Pitchfork interviews Karen O for their 5-10-15-20 feature, as she explains how certain songs affected her over the course of her life.

NPR’s Drum Fill Friday has Jim Eno from Spoon as their guest picker, and I had a real tough time with this one–see if you can do better than 2 out of 5.

And finally, take a look at why “Grandmaster Flash” keeps trending on Facebook.  Unfortunately, it’s not due to everyone re-posting “The Message”.

Over the Weekend (May 5 Edition)

New music, new videos, new articles, and even new music lessons for you this week, so no complaints this Monday.

The Black Keys will be filling up the newsfeeds of most music sites this week, in preparation of the release of their new album Turn Blue next week.  For those who want an early listen, it’s streaming through iTunes, or if you want your new Black Keys given to you in a more piecemeal fashion, Slate has the video of the band performing the new song “Bullet in the Brain” for Zane Lowe.  And for those of you who are more visually-inclined, the band has released a video for early single “Fever”.  It finds the band adopting the lo-fi aesthetic of other videos like “Lonely Boy” and “10 A.M. Automatic”, and features Dan Auerbach as a haggard Evangelical preacher trying to inspire his flock, while looking as if he’s afflicted with the malady from the title.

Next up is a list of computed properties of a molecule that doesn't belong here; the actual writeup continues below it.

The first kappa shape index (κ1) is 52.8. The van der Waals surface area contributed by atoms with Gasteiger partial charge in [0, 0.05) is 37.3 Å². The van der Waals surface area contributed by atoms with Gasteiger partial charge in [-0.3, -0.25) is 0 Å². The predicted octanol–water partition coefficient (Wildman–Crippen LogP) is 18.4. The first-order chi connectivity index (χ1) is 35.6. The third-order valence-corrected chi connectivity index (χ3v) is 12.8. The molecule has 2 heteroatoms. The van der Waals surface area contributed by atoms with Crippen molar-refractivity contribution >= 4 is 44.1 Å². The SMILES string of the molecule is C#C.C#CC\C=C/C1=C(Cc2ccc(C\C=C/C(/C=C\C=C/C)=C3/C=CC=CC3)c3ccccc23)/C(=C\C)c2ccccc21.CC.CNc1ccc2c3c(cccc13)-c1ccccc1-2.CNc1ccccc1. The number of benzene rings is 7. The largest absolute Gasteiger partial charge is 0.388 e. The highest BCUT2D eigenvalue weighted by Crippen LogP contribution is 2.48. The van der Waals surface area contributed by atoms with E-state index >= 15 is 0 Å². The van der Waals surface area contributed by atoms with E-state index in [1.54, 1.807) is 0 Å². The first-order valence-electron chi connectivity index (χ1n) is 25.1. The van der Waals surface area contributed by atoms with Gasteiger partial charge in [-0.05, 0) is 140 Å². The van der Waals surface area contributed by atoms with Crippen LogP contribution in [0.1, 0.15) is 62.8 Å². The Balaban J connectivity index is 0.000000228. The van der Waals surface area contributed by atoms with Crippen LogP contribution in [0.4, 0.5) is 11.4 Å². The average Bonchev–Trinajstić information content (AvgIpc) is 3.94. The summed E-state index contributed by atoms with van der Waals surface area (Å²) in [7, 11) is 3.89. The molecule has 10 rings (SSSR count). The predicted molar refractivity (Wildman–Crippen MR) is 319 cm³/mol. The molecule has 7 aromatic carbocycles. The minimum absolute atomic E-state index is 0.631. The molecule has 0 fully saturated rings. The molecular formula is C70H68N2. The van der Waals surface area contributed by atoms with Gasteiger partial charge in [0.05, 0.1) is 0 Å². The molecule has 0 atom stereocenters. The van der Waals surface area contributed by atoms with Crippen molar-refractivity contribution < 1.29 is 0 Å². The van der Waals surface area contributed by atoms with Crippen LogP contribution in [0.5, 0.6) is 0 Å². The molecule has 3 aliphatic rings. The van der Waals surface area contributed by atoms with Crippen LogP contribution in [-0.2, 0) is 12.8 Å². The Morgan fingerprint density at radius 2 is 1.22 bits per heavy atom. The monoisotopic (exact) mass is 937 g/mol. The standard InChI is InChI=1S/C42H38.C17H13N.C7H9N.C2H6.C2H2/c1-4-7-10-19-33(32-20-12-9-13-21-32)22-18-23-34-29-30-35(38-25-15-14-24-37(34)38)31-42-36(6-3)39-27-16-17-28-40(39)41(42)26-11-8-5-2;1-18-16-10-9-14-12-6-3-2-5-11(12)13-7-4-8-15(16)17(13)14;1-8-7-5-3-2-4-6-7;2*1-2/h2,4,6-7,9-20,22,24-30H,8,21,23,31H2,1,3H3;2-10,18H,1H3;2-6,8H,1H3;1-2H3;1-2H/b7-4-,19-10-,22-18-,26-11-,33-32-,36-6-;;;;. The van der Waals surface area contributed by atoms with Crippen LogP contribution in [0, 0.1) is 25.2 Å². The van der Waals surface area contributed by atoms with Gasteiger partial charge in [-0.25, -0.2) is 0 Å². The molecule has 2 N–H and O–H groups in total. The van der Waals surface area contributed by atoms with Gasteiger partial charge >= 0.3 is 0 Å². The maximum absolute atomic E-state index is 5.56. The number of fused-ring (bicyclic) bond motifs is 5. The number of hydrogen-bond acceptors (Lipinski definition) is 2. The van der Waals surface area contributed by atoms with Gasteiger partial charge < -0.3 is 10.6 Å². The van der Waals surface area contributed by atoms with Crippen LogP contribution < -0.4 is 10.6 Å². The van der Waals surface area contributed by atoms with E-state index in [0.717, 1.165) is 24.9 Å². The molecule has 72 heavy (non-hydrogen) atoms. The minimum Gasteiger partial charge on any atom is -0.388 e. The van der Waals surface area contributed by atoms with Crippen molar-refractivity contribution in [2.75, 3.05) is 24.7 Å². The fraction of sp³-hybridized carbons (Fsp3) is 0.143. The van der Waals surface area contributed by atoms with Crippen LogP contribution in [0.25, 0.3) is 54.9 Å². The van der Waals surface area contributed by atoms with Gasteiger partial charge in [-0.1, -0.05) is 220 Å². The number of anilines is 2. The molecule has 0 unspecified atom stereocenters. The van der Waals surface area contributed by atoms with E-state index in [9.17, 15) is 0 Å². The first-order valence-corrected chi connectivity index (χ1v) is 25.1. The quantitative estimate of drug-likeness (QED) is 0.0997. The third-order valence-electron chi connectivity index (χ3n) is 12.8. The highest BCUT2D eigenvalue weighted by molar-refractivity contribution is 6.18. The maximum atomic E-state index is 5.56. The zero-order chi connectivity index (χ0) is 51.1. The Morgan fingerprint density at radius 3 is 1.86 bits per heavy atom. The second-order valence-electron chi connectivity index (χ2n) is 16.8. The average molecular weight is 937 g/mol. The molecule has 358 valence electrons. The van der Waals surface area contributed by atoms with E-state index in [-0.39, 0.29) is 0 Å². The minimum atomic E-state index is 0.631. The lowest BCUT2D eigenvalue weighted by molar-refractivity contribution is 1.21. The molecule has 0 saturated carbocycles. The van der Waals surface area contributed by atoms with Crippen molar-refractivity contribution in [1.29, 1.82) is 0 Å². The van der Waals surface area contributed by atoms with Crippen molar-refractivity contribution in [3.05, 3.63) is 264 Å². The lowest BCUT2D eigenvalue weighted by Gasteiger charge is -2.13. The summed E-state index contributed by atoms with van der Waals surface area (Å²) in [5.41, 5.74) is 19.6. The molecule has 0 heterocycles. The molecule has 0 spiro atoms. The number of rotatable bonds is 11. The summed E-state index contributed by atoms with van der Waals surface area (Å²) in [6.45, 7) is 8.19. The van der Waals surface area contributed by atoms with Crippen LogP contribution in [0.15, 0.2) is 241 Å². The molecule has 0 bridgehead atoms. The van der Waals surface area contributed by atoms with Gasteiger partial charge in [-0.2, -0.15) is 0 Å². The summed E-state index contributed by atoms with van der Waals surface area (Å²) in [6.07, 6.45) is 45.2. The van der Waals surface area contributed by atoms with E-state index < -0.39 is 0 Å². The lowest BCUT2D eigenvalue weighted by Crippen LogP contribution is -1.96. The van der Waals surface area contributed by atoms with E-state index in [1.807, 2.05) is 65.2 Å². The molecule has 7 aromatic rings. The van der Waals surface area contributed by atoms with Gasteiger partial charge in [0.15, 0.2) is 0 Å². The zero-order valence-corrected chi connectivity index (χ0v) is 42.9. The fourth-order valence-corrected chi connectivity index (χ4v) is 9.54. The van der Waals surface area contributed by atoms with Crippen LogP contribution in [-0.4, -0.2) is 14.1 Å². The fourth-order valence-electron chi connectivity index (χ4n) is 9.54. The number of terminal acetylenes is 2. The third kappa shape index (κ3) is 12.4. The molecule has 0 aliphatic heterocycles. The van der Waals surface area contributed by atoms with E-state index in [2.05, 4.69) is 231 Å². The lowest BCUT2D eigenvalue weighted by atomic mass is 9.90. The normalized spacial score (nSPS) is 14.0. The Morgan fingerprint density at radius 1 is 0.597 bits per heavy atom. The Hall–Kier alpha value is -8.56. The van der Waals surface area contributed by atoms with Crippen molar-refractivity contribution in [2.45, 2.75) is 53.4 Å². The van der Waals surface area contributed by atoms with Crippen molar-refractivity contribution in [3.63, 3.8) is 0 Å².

Coldplay performed two new songs from the upcoming Ghost Stories on the most recent episode of Saturday Night Live, and Pitchfork has the video of the songs, plus Chris Martin’s appearance in a sketch as well as an unrelated sketch about the perils that come with daring to speak ill of the goddess Beyonce.

The Antlers are continuing to tease fans with details of their upcoming album Familiars, providing SPIN with the stream of their latest track “Hotel”, which reminds me quite a bit of Burst Apart‘s “I Don’t Want Love”.  The music is still as gorgeous and haunting as ever, and I can’t wait to hear the new album.  Also relevant to my particular interests is the fact that after seemingly skipping out on Portland for their upcoming tour, they will actually be visiting the Rose City as a part of the just-announced MusicFest NW lineup this August 16-17.

Sharon Van Etten shot an interview and performance with the AVClub for their Pioneering series, and for the occasion she chose to cover Bruce Springsteen’s “Drive All Night”.  Check out the videos here.

For those looking for a #longread for the week, I recommend this Billboard article which excerpts the Fredric Dannen book Hit Men and discusses the long battle over the royalties for Meat Loaf’s mega-selling Bat Out Of Hell album.  It’s infuriating to see the treatment of the original producers by Sony and their continued attempts to duck out of their obligations for proper payment.  In case you had any lingering sympathy for the major record labels, this should help extinguish that pretty quickly.

And finally, for those of you looking for a little help in learning how to play the bass, check out this article from Dangerous Minds which provides an assortment of tracks featuring everything but the bass stripped out, courtesy of the website notreble.com.  Maybe this will help you graduate from Air Bass to an actual Bass.